If you want to take action in response to Tony Timpa’s death and further the interests of white people as a whole, make a quick phone call to the Dallas Police Department’s Office of Community Police Oversight at (214) 671-8283, which handles complaints about officers. You can also call the general line of the Dallas Police Department at (214)-671-3001. Give them a piece of your mind, or ask to speak with the Hispanic Chief of Police, Edgardo Garcia, about why four of these animals remain on their staff (one retired shortly after the incident and is on pension). If you want to send an email instead, you can direct any questions or comments at [email protected] The names of the police officers responsible for Tony Timpa’s death are Raymond Dominguez, Domingo Rivera, Danny Vasquez, and Dustin Dillard. The name of the retired sergeant involved is Kevin Mansell.

Anti-whites organize and take collective action, which is why they win. Don’t say “If a white person did that, the reaction would have been completely different.” Defend your own, and shame those who attempt to make martyrs out of 46-year-old West African drug dealers with nearly two dozen arrests. These are simple but fundamental things we must begin doing. The saying about doing the same thing over and over again and expecting a different result rings especially true here. The result will remain the same until we learn to reflexively take collective action whenever negative actions are taken against us.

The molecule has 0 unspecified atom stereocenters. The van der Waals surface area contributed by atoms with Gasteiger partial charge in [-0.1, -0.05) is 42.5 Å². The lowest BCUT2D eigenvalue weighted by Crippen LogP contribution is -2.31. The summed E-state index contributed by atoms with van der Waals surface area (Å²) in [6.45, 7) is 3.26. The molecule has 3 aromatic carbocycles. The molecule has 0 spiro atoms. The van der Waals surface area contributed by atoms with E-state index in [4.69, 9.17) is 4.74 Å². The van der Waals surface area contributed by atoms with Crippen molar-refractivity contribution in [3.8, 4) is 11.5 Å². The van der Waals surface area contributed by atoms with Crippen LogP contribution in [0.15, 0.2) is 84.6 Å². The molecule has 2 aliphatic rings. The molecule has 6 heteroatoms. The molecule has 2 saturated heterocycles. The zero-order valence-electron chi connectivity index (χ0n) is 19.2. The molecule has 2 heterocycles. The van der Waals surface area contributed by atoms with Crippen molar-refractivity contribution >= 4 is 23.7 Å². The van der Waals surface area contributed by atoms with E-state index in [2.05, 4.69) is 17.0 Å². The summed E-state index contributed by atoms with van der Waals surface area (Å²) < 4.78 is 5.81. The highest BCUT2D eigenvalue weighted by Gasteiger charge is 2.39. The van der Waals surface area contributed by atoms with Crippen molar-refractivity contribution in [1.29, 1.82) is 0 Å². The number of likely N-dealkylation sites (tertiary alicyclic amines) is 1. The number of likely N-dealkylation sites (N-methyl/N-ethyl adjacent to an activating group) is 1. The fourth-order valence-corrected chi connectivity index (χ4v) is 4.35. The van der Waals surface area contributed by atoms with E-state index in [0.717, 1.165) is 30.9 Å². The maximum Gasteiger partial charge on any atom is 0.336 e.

This Post Has One Comment

  1. mary rose

    this is america, other countries of the world do not see things this way. you have to read all news and see different views.